Grilled chicken, Chef Mike and a European Grill

After venison steaks on Sunday and venison sausage on Monday, grilled chicken was up tonight. We tend to have a protein rotation of venison, chicken and salmon, the latter two I like to cook on a raclette grill. Before I regale you with the wonders of raclette grilling, I want to introduce you to Chef Mike. Chef Mike makes really outstanding food in homes, restaurants and just about anywhere you can find a plug. Chef Mike, a.k.a., the microwave, is perfect for baked potatoes. For tonight’s dinner, there were only two cooking appliances: Chef Mike and the raclette grill.

Baked potatoes by Chef Mike
Baked potatoes by Chef Mike

On the menu: baked potatoes (courtesy of Chef Mike) with tzatziki sauce (courtesy of a herb mix), and grilled asparagus, squash, chicken and cheese. The cheese was melted in raclette pans, which are nonstick and easily slide under the griddle for light broiling. The beauty of the raclette grill is that the nonstick griddle top conveys the right amount of heat to cook the food without burning it. So, I was able to walk out into the backyard a couple of times to chat with my boyfriend. Raclette grills harken back to a European sensibility of gathering people around a table with wine and cheese, meats and bread, and veggies. Everyone places what they want to eat on the grill and the raclette cheese (a type of Swiss) is melted to go with the all the other ingredients.

raclette grill
Queso blanco melted in the raclette pan

We’ve adopted the raclette as an easy alternative to firing up the oven and getting a bunch of pots and pans dirty. Instead, I turn on the electric grill atop the kitchen counter, spritz on some olive oil spray and get grilling. Veggie slices, asparagus spears and meat. For meat, you want to use thinly sliced or pounded out cutlets. Fish cooks just fine. Shrimp cooks perfectly. I like that I can place food on the nonstick grill and walk away to get something or do something. When I cook with pots and pans, I feel I am more committed to hovering over the stove, lest something burns. Even on a low simmer, I have burned food, such a rice. That’s probably why I love that electric, nonstick rice cooker. Seriously, I absolutely love cooking and enjoy using various methods and gadgets. When I first heard of the raclette grill, I immediately thought of Korean barbeque. Funny thing is I have yet to try making Korean BBQ on the raclette. For that, we use our Lodge Hibachi grill outside.

Chicken grilling on the raclette
Chicken grilling on the raclette

The raclette is great for simple, everyday grilling inside. It also provides the best way ever to melt cheese. It melts evenly in the raclette pan and slides out onto your plate. Tonight, I used a queso blanco with green chiles. The cheese paired perfectly with the asparagus. After dinner, I rinsed and wiped the grill top with a soapy sponge. Rinsed again and placed it in the dish rack. Chef Mike gave me a knowing nod and we were done.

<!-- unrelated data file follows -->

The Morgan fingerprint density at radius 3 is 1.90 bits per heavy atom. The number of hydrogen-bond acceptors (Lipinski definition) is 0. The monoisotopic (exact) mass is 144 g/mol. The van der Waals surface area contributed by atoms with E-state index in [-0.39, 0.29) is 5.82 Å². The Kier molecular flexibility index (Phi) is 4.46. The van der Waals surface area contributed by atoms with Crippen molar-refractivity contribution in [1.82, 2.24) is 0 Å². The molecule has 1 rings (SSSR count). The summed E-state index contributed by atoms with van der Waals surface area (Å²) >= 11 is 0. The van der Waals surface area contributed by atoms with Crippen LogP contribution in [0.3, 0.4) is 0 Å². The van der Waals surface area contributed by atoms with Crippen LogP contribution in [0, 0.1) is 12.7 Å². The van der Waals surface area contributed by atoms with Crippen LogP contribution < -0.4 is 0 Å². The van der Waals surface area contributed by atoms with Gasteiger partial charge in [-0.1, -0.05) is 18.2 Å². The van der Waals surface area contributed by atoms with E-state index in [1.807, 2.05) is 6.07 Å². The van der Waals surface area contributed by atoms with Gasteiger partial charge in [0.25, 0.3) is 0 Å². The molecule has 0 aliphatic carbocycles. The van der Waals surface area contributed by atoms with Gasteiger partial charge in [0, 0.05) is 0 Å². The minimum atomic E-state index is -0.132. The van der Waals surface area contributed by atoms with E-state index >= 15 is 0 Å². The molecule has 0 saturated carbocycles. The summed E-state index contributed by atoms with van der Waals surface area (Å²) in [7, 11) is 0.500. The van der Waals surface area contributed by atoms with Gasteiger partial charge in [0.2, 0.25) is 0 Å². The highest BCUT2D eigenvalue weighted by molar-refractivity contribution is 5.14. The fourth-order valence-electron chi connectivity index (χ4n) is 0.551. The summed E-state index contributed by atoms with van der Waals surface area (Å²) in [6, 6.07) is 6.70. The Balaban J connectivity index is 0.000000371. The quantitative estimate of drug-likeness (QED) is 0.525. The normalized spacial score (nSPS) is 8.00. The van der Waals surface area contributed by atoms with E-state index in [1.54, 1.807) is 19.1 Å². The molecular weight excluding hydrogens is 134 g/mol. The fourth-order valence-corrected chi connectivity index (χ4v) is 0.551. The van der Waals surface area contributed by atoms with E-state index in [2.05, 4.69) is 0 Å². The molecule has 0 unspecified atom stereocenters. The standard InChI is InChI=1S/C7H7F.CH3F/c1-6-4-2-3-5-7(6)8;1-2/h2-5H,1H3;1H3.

The Sage Leopard

 

Find Your Holiday Balancing Act with Take-It-Easy Meals

Christmas 2015 is in the books. Yet, there is still New Year’s and any additional Christmas gatherings you may have in the interim. We still have another family gathering for a special dinner tomorrow night. As I write, I am fending off an inclination to walk back over to the cookies and chocolates beckoning from the countertop. This time of year requires balance in our cooking and I find that eating simple outside of entertaining keeps me feeling centered. Here are a couple of recent dinners fixed between the more extravagant meals eaten around the holidays. (I cannot believe how creamy an over-the-top oyster mushrooms pasta dish was at a restaurant the other night. Geesh.) We had pork chops with grilled green tomatoes,

spinach atop garlic and olive oil before being covered to cook

and another night we had grilled salmon with baked potatoes. The grilled green tomatoes are a new favorite. Cooking sliced green tomatoes on an indoor grill really brings their flavor to life, especially in the winter. Another go-to dish to bring everything together is sautéed spinach. Start per usual for sautéed veggies by cooking sliced garlic in olive oil on low. Once the garlic is gold, add spinach (straight from a bag) and a pinch of salt, then cover. About 5-7 minutes later, you should have soft, garlic-y spinach ready to plate. The salmon was in a special weeknight display at the grocery store, which served as a reminder to try to eat a little healthy at this time of year. Granted, it was served with twice-baked potatoes. The cheesy potatoes may just offset the healthiness of the salmon, but that’s OK. That’s kind of the point of the salmon. For the potatoes, I first baked them an hour at 375 degrees.

twicepotatoes2
baked potatoes dressed with paprika and spinach

Then I scooped out the middles and placed that potato meat in a bowl with grated parmesan cheese, a dollop of sour cream and spices. I spread that mixture back into the potato shells and broiled them until the tops took on a nice crust.

 

don't forget salad
don’t forget salad

To further ensure you are getting enough vegetables, make a simple salad. Romaine, bell pepper, tomatoes and green onions are easy to gather, chop and toss with any dressing you like, and complement any number of meats or fish.